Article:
August 2014
Volume 14, Issue 10
Free
Vision Sciences Society Annual Meeting Abstract  |   August 2014
Individual differences in sleep-dependent perceptual learning: Habitual vs. non-habitual nappers
Author Affiliations
  • Elizabeth McDevitt
    Department of Psychology, University of California, Riverside
  • Lauren Whitehurst
    Department of Psychology, University of California, Riverside
  • Katherine Duggan
    Department of Psychology, University of California, Riverside
  • Sara Mednick
    Department of Psychology, University of California, Riverside
Journal of Vision August 2014, Vol.14, 1176. doi:10.1167/14.10.1176
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      Elizabeth McDevitt, Lauren Whitehurst, Katherine Duggan, Sara Mednick; Individual differences in sleep-dependent perceptual learning: Habitual vs. non-habitual nappers. Journal of Vision 2014;14(10):1176. doi: 10.1167/14.10.1176.

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      © ARVO (1962-2015); The Authors (2016-present)

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Abstract

We examined the effect of napping behavior on the enhancement of perceptual learning (PL) during sleep. In a mini-longitudinal study, habitual and non-habitual nappers were randomly assigned to five weeks of nap practice (at least 3 naps per week) or nap restriction (no naps). PL was tested pre- and post-intervention using a texture discrimination task in a nap paradigm (with texture targets tested in different spatial locations at each time point). For each visit, we calculated a within-day difference score between morning and evening test sessions to measure performance change following an EEG-recorded nap. At time point 1, habitual nappers showed PL following a nap, whereas non-habitual nappers did not show improvement. At the end of the intervention, at time point 2, both habitual nappers restricted from napping and non-nappers practicing napping showed lower magnitude of PL than the habitual nappers allowed to nap and non-nappers restricted from napping. That is, when napping behavior was congruent with nap habits, typical sleep-dependent PL occurred. When napping behavior and habits were incongruent, PL was not found. We found no differences in the amount of each sleep stage between habitual and non-habitual nappers. However, during non-rapid-eye-movement sleep, habitual nappers produced greater sleep spindle densities over parietal and occipital sites, as well as greater slow wave activity power density over central and parietal sites. In conclusion, although sleep, including naps, has been repeatedly demonstrated to play an important role in the consolidation of PL, the results from our experimental intervention indicate that napping may only benefit PL in people who habitually nap. These differences may be related to the magnitude of specific sleep features. Furthermore, altering a person's normal sleep/wake rhythm by adding or removing naps may not be beneficial for cognitive performance.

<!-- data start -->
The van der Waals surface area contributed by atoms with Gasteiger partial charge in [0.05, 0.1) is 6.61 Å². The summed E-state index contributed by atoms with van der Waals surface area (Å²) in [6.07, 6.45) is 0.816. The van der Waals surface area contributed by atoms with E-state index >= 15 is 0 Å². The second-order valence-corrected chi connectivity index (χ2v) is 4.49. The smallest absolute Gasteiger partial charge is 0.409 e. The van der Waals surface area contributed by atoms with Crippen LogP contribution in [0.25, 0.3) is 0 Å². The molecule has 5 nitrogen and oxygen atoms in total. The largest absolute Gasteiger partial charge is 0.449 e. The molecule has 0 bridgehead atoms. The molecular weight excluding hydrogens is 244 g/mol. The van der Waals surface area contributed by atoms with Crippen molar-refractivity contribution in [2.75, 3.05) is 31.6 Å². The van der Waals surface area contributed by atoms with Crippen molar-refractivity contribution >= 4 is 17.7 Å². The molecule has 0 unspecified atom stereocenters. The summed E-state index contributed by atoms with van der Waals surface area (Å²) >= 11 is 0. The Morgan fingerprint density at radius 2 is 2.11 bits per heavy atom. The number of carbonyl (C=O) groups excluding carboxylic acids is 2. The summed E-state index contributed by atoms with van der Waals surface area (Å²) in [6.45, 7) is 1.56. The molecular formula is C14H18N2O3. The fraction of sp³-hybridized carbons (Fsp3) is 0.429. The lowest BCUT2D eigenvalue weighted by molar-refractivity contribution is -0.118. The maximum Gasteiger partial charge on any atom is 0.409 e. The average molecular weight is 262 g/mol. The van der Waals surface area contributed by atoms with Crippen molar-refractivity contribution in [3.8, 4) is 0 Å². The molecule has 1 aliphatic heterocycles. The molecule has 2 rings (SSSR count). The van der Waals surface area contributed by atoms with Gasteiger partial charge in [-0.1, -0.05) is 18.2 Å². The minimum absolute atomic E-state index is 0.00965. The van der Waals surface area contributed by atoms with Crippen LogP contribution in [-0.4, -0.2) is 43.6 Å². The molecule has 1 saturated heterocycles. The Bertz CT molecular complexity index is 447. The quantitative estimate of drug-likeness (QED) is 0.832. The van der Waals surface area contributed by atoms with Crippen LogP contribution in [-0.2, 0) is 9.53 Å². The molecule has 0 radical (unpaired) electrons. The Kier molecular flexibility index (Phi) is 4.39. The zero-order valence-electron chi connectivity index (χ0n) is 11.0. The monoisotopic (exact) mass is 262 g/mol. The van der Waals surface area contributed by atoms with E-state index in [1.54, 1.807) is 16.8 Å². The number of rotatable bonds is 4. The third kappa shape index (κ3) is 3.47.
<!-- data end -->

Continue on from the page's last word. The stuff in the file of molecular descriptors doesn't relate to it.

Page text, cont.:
Meeting abstract presented at VSS 2014

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